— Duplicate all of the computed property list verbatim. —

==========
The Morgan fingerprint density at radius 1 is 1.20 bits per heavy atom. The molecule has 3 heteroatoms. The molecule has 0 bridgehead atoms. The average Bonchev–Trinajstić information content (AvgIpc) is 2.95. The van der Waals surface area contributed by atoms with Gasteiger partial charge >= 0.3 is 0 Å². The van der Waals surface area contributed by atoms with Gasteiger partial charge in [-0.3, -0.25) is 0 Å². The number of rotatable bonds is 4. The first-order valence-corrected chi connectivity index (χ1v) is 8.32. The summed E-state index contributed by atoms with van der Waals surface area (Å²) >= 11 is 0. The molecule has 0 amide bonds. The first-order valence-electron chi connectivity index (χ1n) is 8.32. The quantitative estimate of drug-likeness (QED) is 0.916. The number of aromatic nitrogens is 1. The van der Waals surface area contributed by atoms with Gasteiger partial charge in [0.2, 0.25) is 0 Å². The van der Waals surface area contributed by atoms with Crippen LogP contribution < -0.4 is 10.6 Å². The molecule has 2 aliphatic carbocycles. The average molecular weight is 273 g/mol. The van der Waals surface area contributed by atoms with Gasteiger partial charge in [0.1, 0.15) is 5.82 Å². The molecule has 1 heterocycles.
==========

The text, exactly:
The Morgan fingerprint density at radius 1 is 1.20 bits per heavy atom. The molecule has 3 heteroatoms. The molecule has 0 bridgehead atoms. The average Bonchev–Trinajstić information content (AvgIpc) is 2.95. The van der Waals surface area contributed by atoms with Gasteiger partial charge >= 0.3 is 0 Å². The van der Waals surface area contributed by atoms with Gasteiger partial charge in [-0.3, -0.25) is 0 Å². The number of rotatable bonds is 4. The first-order valence-corrected chi connectivity index (χ1v) is 8.32. The summed E-state index contributed by atoms with van der Waals surface area (Å²) >= 11 is 0. The molecule has 0 amide bonds. The first-order valence-electron chi connectivity index (χ1n) is 8.32. The quantitative estimate of drug-likeness (QED) is 0.916. The number of aromatic nitrogens is 1. The van der Waals surface area contributed by atoms with Gasteiger partial charge in [0.2, 0.25) is 0 Å². The van der Waals surface area contributed by atoms with Crippen LogP contribution < -0.4 is 10.6 Å². The molecule has 2 aliphatic carbocycles. The average molecular weight is 273 g/mol. The van der Waals surface area contributed by atoms with Gasteiger partial charge in [0.1, 0.15) is 5.82 Å². The molecule has 1 heterocycles.